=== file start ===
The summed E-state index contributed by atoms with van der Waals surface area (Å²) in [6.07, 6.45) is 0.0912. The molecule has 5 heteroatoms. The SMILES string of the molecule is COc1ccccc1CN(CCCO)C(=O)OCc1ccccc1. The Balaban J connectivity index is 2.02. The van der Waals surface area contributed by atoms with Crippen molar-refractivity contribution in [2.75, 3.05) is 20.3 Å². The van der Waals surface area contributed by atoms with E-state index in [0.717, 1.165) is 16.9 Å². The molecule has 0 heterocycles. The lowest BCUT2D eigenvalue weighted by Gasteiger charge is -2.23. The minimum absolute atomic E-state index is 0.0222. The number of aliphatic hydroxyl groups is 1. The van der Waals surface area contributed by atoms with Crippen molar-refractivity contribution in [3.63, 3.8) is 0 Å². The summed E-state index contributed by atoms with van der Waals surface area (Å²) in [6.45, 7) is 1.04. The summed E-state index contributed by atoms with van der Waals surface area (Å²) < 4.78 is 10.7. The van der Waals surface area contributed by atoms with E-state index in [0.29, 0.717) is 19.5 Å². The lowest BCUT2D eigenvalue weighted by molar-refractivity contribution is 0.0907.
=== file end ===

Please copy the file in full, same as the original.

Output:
The summed E-state index contributed by atoms with van der Waals surface area (Å²) in [6.07, 6.45) is 0.0912. The molecule has 5 heteroatoms. The SMILES string of the molecule is COc1ccccc1CN(CCCO)C(=O)OCc1ccccc1. The Balaban J connectivity index is 2.02. The van der Waals surface area contributed by atoms with Crippen molar-refractivity contribution in [2.75, 3.05) is 20.3 Å². The van der Waals surface area contributed by atoms with E-state index in [0.717, 1.165) is 16.9 Å². The molecule has 0 heterocycles. The lowest BCUT2D eigenvalue weighted by Gasteiger charge is -2.23. The minimum absolute atomic E-state index is 0.0222. The number of aliphatic hydroxyl groups is 1. The van der Waals surface area contributed by atoms with Crippen molar-refractivity contribution in [3.63, 3.8) is 0 Å². The summed E-state index contributed by atoms with van der Waals surface area (Å²) in [6.45, 7) is 1.04. The summed E-state index contributed by atoms with van der Waals surface area (Å²) < 4.78 is 10.7. The van der Waals surface area contributed by atoms with E-state index in [0.29, 0.717) is 19.5 Å². The lowest BCUT2D eigenvalue weighted by molar-refractivity contribution is 0.0907.